Classroom Instruction That Works: Research-Based Strategies for Increasing Student Achievement, 2nd edition Paperback – Illustrated, Jan. 1 2012
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- ASIN : 1416613625
- Publisher : Association for Supervision & Curriculum Development; 2nd ed. edition (Jan. 1 2012)
- Language : English
- Paperback : 210 pages
- ISBN-10 : 9781416613626
- ISBN-13 : 978-1416613626
- Item weight : 340 g
- Dimensions : 20.07 x 1.27 x 24.89 cm
- Best Sellers Rank: #387,901 in Books (See Top 100 in Books)
- Customer Reviews:
From the Back Cover
This all-new, completely revised second edition of that classic text pulls from years of research, practice, and results to reanalyze and reevaluate the nine instructional strategies that have the most positive effects on teaching and learning:
* Setting objectives and providing feedback
* Reinforcing effort and providing recognition
* Cooperative learning
* Cues, questions, and advance organizers
* Nonlinguistic representations
* Summarizing and note taking
* Assigning homework and providing practice
* Identifying similarities and differences
* Generating and testing hypotheses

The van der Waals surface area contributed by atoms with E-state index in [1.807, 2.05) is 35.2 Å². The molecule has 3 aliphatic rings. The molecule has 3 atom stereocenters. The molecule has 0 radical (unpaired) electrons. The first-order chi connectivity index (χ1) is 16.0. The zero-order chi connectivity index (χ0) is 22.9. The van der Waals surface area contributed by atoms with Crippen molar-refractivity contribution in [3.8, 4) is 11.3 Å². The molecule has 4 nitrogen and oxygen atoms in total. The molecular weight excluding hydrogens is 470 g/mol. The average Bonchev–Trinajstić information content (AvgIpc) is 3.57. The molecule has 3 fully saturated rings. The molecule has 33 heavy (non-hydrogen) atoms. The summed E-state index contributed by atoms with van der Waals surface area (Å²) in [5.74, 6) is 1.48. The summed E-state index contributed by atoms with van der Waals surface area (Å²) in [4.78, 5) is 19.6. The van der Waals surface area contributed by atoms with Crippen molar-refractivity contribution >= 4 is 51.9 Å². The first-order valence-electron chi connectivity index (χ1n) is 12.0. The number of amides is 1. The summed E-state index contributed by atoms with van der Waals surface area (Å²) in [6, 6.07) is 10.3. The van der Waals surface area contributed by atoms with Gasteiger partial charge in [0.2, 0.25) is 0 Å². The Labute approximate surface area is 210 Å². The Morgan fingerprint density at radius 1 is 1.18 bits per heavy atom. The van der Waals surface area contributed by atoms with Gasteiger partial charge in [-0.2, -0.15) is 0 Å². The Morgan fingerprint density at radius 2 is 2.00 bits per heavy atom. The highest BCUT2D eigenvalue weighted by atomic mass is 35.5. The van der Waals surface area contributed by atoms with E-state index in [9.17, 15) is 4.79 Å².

A new framework organizes these strategies in preparation for instructional planning, and it highlights the point that all of the strategies are effective and should be used to complement one another. Each teaching strategy is supported with recommended classroom practices, examples of the strategy in use, tips for teaching, and information about using the strategy with today's learners.
Whether you are coming to this book for the first time or are a veritable expert in the nine strategies, this second edition will help you develop your instructional approach, broaden your influence as a teacher, and enhance the learning potential of all your students. We haven't reinvented the wheel. We've taken classroom instruction that works and made it thrive.
Top reviews from other countries
Teachers need evidence about 'what works' in education to guide us through the minefield of ideas, books, fads and government diktat. Two major studies have been done: this one, under Marzano in Colorado, USA and a much larger one by Hattie, in Auckland, New Zealand.
While Hattie’s work is more comprehensive, the Colorado team have created something more useful: nine methods to use in the classroom which have been shown to work better than others.
In running staff training for teachers in the UK I refer to this book as the authors give practical examples of how to apply the methods in a variety of classrooms.
This second edition has taken the sensible step of changing the order from one ranked on effectiveness, to one ranked in the order in which you might use them in a topic.
The 'Evidence-Based Teachers Network' (ebtn.org.uk), which links teachers who want to use evidence-based methods and policies in their classrooms and schools, recommends the use of these ten methods.
In my own work, I have been able to show why these methods are so effective using jargon-free, brain-based explanations checked with neuroscientists. This is published as a simple e-book: 'How Brain Learn' (available on Amazon).
Mike Bell, Education Evidence